Sludge management is a critical part of modern, economically efficient and environmentally sustainable waste water treatment. Research shows that sludge management costs can be as high as half of the total costs in waste water treatment. Challenges in sludge management in the Baltic Sea region abound: in worst cases, nutrients that have once been removed from the waste water return from inadequately handled sludge to watercourses. Improving sludge management has therefore been identified as part of the PURE* project, in addition to its goal to reduce phosphorus load to the Baltic Sea.
On September 7-8, a seminar was held in Lübeck to present alternative sludge management methods, learn about the latest developments in the field, and look at how PURE waste water treatment plants handle their sludge. Representatives from all PURE partner organizations as well as representatives from German water utilities and sludge management experts attended the event.
The seminar was opened by Dr. Jan-Dirk Verwey, Managing Director of EBL, a company responsible for waste disposal and waste water management in Lübeck. He said that Germany’s decision to gradually move away from nuclear power makes sewage sludge a key source of energy in Germany in the future. Already now, EBL is producing biogas to such an extent that it caters for the electricity and heating requirements of its waste water treatment plant for the full year.
During the seminar, the German cities of Lübeck, Bremen and Bottrop, plus a number of small localities presented their approach to sludge management. They were all different, which underlines the fact that there always are a number of factors that define the optimal sludge treatment strategy for a particular plant, such as size and location of the waste water treatment plant, quality of incoming waters, used nutrient removal technology, transportation costs, availability and price of conditioning agents, and legal restrictions concerning sludge handling.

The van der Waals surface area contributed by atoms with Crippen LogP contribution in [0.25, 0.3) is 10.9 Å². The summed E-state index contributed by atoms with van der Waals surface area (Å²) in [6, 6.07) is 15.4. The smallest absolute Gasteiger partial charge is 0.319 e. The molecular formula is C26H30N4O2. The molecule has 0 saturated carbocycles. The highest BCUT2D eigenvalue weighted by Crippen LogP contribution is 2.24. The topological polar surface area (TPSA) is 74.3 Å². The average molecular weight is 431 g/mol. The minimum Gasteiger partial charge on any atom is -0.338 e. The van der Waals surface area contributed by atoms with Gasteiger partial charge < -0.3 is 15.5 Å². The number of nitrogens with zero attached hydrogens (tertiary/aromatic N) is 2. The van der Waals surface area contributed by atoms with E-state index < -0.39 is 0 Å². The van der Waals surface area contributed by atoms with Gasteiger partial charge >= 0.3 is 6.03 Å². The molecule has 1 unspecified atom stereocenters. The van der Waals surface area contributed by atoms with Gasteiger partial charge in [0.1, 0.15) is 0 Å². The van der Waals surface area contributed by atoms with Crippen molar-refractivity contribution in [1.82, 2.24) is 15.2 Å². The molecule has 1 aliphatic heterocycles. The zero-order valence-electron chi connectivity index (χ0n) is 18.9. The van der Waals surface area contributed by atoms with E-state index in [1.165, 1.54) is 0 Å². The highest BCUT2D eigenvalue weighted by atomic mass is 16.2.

New technologies for improving energy efficiency of sludge handling and recycling nutrients from the sewage sludge were also presented. Globally, the phosphorus reserves that are concentrated in just few geographical locations, are diminishing. This makes it all the more important to explore and develop new technologies to recycle phosphorus from sewage sludge to plant nutrients.
At the Lübeck waste water treatment plant, the representatives of the PURE partner water utilities presented their approaches to sludge management, and the discussion focused on problem solving for the concrete questions they had. Participants also had a chance to familiarize themselves with the Lübeck waste water treatment plant and hear about the actions they have taken to improve waste water treatment process and sludge handling.
Polish PURE partner waste water treatment plants have dedicated slugde incineration plants, with the construction of the Gdansk plant having been recently completed, and Szczecin plant having been operational for a year now. At Kohtla-Järve plant in Estonia, the composting of dewatered sludge works well, but the current sludge hygienisation process is energy-consuming and also increases the consumption of chemicals in sludge dewatering. The water utilities that will invest in phosphorus removal within PURE, i.e. Jurmala and Riga in Latvia and Brest in Belarus also presented the progress of investments in their waste water treatment plants. Each plant is also charting out solutions for sludge handling.
According to Tuuli Ojala, PURE Project Manager at the John Nurminen Foundation, the seminar was useful and met its targets: “The participants got plenty of new information on sludge handling. The representatives of the water utilities had a chance to exchange experiences on both successes and challenges in this field. In PURE, we will continue to support our partner water utilities in the planning of sludge management. A concrete deliverable of the project will be a digital multi-language publication on best sludge handling practices.”
*PURE (Project on Urban Reduction of Eutrophication) is a joint project led by the John Nurminen Foundation, HELCOM and Baltic Cities Commission of Environment (UBC). Its key objective is to improve waste water treatment in the Baltic Sea Region. The project helps selected waste water treatment plants in phosphorus discharge reduction and sludge management. The project cities are Riga and Jurmala in Latvia, Kohtla-Järve in Estonia, Gdansk and Szczecin in Poland and Brest in Belarus. The target of the project is to reduce the phosphorus load of the Baltic Sea by around 300-500 tonnes by the end of the year 2012. The project is partly financed by EU Baltic Sea Region Programme.